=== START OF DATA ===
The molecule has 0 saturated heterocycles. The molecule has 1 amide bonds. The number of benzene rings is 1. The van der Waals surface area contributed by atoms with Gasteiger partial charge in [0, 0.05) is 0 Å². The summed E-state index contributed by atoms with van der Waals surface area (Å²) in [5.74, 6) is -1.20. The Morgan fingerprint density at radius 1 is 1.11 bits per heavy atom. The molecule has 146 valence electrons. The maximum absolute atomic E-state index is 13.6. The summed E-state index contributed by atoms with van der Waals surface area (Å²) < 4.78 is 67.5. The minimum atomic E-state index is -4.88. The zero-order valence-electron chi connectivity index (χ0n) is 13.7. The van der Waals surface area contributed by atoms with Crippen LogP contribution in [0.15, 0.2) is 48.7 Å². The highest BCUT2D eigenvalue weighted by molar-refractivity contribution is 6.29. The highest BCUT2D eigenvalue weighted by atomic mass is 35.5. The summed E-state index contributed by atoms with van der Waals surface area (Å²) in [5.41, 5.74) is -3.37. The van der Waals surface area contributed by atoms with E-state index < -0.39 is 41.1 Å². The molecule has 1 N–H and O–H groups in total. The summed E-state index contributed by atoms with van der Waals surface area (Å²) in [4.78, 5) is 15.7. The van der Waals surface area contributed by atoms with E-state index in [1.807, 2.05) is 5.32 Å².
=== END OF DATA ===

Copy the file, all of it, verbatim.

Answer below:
The molecule has 0 saturated heterocycles. The molecule has 1 amide bonds. The number of benzene rings is 1. The van der Waals surface area contributed by atoms with Gasteiger partial charge in [0, 0.05) is 0 Å². The summed E-state index contributed by atoms with van der Waals surface area (Å²) in [5.74, 6) is -1.20. The Morgan fingerprint density at radius 1 is 1.11 bits per heavy atom. The molecule has 146 valence electrons. The maximum absolute atomic E-state index is 13.6. The summed E-state index contributed by atoms with van der Waals surface area (Å²) < 4.78 is 67.5. The minimum atomic E-state index is -4.88. The zero-order valence-electron chi connectivity index (χ0n) is 13.7. The van der Waals surface area contributed by atoms with Crippen LogP contribution in [0.15, 0.2) is 48.7 Å². The highest BCUT2D eigenvalue weighted by molar-refractivity contribution is 6.29. The highest BCUT2D eigenvalue weighted by atomic mass is 35.5. The summed E-state index contributed by atoms with van der Waals surface area (Å²) in [5.41, 5.74) is -3.37. The van der Waals surface area contributed by atoms with E-state index < -0.39 is 41.1 Å². The molecule has 1 N–H and O–H groups in total. The summed E-state index contributed by atoms with van der Waals surface area (Å²) in [4.78, 5) is 15.7. The van der Waals surface area contributed by atoms with E-state index in [1.807, 2.05) is 5.32 Å².